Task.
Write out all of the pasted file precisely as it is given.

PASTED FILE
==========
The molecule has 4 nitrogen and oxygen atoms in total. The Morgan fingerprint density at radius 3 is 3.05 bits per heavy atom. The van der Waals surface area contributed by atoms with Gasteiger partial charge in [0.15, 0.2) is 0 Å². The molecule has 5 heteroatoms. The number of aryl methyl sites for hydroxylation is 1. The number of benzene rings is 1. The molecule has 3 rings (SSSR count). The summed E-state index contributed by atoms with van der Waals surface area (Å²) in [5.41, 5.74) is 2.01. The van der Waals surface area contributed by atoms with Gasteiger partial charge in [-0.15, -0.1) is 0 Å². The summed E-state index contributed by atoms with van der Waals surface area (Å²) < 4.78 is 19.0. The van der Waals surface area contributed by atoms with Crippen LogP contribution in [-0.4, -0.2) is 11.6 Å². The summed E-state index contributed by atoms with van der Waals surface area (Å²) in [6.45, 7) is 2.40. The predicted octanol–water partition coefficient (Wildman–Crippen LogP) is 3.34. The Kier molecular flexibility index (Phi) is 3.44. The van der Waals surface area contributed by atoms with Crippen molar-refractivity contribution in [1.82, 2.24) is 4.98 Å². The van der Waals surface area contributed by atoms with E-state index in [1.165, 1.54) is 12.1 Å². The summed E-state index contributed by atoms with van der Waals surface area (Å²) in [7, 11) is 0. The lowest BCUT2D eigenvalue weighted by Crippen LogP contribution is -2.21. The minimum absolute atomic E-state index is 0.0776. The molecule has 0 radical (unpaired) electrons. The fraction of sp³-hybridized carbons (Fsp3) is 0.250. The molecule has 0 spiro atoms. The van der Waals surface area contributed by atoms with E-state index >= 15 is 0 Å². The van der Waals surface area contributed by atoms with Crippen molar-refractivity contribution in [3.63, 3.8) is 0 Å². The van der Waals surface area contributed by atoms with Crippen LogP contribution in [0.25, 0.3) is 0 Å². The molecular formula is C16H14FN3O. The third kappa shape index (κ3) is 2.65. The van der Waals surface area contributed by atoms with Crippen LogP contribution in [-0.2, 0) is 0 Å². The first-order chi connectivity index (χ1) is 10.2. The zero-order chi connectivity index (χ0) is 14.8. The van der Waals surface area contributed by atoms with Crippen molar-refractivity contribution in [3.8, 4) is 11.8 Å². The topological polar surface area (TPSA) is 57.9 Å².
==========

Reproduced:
The molecule has 4 nitrogen and oxygen atoms in total. The Morgan fingerprint density at radius 3 is 3.05 bits per heavy atom. The van der Waals surface area contributed by atoms with Gasteiger partial charge in [0.15, 0.2) is 0 Å². The molecule has 5 heteroatoms. The number of aryl methyl sites for hydroxylation is 1. The number of benzene rings is 1. The molecule has 3 rings (SSSR count). The summed E-state index contributed by atoms with van der Waals surface area (Å²) in [5.41, 5.74) is 2.01. The van der Waals surface area contributed by atoms with Gasteiger partial charge in [-0.15, -0.1) is 0 Å². The summed E-state index contributed by atoms with van der Waals surface area (Å²) < 4.78 is 19.0. The van der Waals surface area contributed by atoms with Crippen LogP contribution in [-0.4, -0.2) is 11.6 Å². The summed E-state index contributed by atoms with van der Waals surface area (Å²) in [6.45, 7) is 2.40. The predicted octanol–water partition coefficient (Wildman–Crippen LogP) is 3.34. The Kier molecular flexibility index (Phi) is 3.44. The van der Waals surface area contributed by atoms with Crippen molar-refractivity contribution in [1.82, 2.24) is 4.98 Å². The van der Waals surface area contributed by atoms with E-state index in [1.165, 1.54) is 12.1 Å². The summed E-state index contributed by atoms with van der Waals surface area (Å²) in [7, 11) is 0. The lowest BCUT2D eigenvalue weighted by Crippen LogP contribution is -2.21. The minimum absolute atomic E-state index is 0.0776. The molecule has 0 radical (unpaired) electrons. The fraction of sp³-hybridized carbons (Fsp3) is 0.250. The molecule has 0 spiro atoms. The van der Waals surface area contributed by atoms with E-state index >= 15 is 0 Å². The van der Waals surface area contributed by atoms with Crippen molar-refractivity contribution in [3.63, 3.8) is 0 Å². The van der Waals surface area contributed by atoms with Crippen LogP contribution in [0.25, 0.3) is 0 Å². The molecular formula is C16H14FN3O. The third kappa shape index (κ3) is 2.65. The van der Waals surface area contributed by atoms with Crippen LogP contribution in [-0.2, 0) is 0 Å². The first-order chi connectivity index (χ1) is 10.2. The zero-order chi connectivity index (χ0) is 14.8. The van der Waals surface area contributed by atoms with Crippen molar-refractivity contribution in [3.8, 4) is 11.8 Å². The topological polar surface area (TPSA) is 57.9 Å².